Sriracha. Aioli. Pico de gallo. Seasonings, sauces and spreads that many consumers couldn’t pronounce very long ago are now giving traditional condiments a run for their money.
By Marilyn Odesser-Torpey, Assistant Editor
In the not-so-distant past, consumers had to go to ethnic restaurants to get the bold and authentic flavors they craved. Now all they have to do is visit their nearest convenience store.
In February, Starbucks introduced two spicy sandwiches—chorizo with Monterey jack and egg for breakfast and an ancho-chipotle chicken Panini. And Dairy Queen recently debuted a Mediterranean-inspired artisan-style chicken bruschetta sandwich.
The National Restaurant Association’s “What’s Hot” culinary forecast listed ethnic condiments and spices as the 11th hottest food trend to watch for 2016. And authentic ethnic cuisines follow at No. 12.
Tim Powell, vice president of consulting at Q1 Productions, a Chicago-based business intelligence firm, explained that America’s love of ethnic food is more than just a passing fancy. He pointed to the plethora of restaurants from mom and pop eateries to full-service chains that feature ethnic cuisine. And the fast-casual Chipotle has been popular for upwards of 15 years.
“The difference now is that consumers are looking for authentic flavors in a more portable form,” Powell said. “And that means sandwiches that have an authentic story behind them.”
Powell noted that consumers like original flavor combinations.
“They like combinations of sweet and heat like chipotle raspberry or sweet and savory,” Powell said.
Today’s consumers, particularly Millennials, are more educated as to what is authentic to a cuisine because they travel more frequently and are exposed to different cuisines through social media and outlets such as the Food Channel and the Food Network. The nation’s increasingly ethnically-diverse population also adds many native flavors to the mix.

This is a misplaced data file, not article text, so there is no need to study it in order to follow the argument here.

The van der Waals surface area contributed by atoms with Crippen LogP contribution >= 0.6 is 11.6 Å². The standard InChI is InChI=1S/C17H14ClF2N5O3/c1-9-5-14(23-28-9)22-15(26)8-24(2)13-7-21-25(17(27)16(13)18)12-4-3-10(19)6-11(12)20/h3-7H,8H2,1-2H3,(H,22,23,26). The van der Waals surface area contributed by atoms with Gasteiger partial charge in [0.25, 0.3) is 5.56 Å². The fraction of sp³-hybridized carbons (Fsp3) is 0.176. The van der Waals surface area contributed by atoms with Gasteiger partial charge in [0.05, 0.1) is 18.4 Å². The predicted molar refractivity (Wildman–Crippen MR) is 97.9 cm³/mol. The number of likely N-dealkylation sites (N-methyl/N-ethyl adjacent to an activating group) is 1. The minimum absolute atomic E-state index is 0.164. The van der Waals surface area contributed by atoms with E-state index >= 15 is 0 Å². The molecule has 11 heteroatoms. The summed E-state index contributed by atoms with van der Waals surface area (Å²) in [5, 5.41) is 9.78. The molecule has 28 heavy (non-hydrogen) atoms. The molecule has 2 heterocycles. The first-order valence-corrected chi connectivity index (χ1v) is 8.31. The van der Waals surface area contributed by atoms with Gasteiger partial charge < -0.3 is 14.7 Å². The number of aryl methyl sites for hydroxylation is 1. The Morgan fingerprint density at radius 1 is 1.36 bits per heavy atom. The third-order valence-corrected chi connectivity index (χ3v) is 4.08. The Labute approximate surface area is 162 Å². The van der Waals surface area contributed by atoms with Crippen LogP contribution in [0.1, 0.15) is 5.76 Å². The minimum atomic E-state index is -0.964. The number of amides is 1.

FLAVORS DRIVE INTEREST
Each month a new sandwich with distinctive ingredients and flavors is featured at Waltham, Mass.-based Alltown Market stores. For April, for example, the c-stores featured a Mediterranean wrap with Middle Eastern flavors such as an in-house-made hummus- and tahini-based sauce, feta cheese, black olives and red onions. Customers could choose to go meatless or add chicken to the sandwich.
Sandwiches that do particularly well during their monthly run can earn a place on the stores’ permanent menu, said Joy Almekies, the company’s director of foodservice. One such sandwich was November’s Ragin’ Cajun with black pepper turkey, hot ham, spicy pepper jack cheese and a proprietary chipotle sauce.
“Spicy sandwiches are generally well received in our stores,” said Almekies, a Johnson & Wales University culinary school graduate and self-described “foodie.” “We like to constantly offer something new and exciting that our customers can’t get anywhere else.”
On its menu of eight signature sandwiches, the Angry Bleu, fried buffalo chicken with house-made hot sauce and ranch dressing, “sells like crazy.”
“It’s our No. 1 sandwich,” Almekies said.
Among the favorites at York, Pa.-based Rutter’s Farm Stores are the sandwiches made with shaved steak. Ryan Krebs, Rutter’s director of food services, uses shaved steak from Home Market Foods in a regionally-inspired Philly-style cheesesteak, Mexican-style breakfast burrito and quesadilla, and an open-face sandwich topped with gravy, sautéed peppers and onions.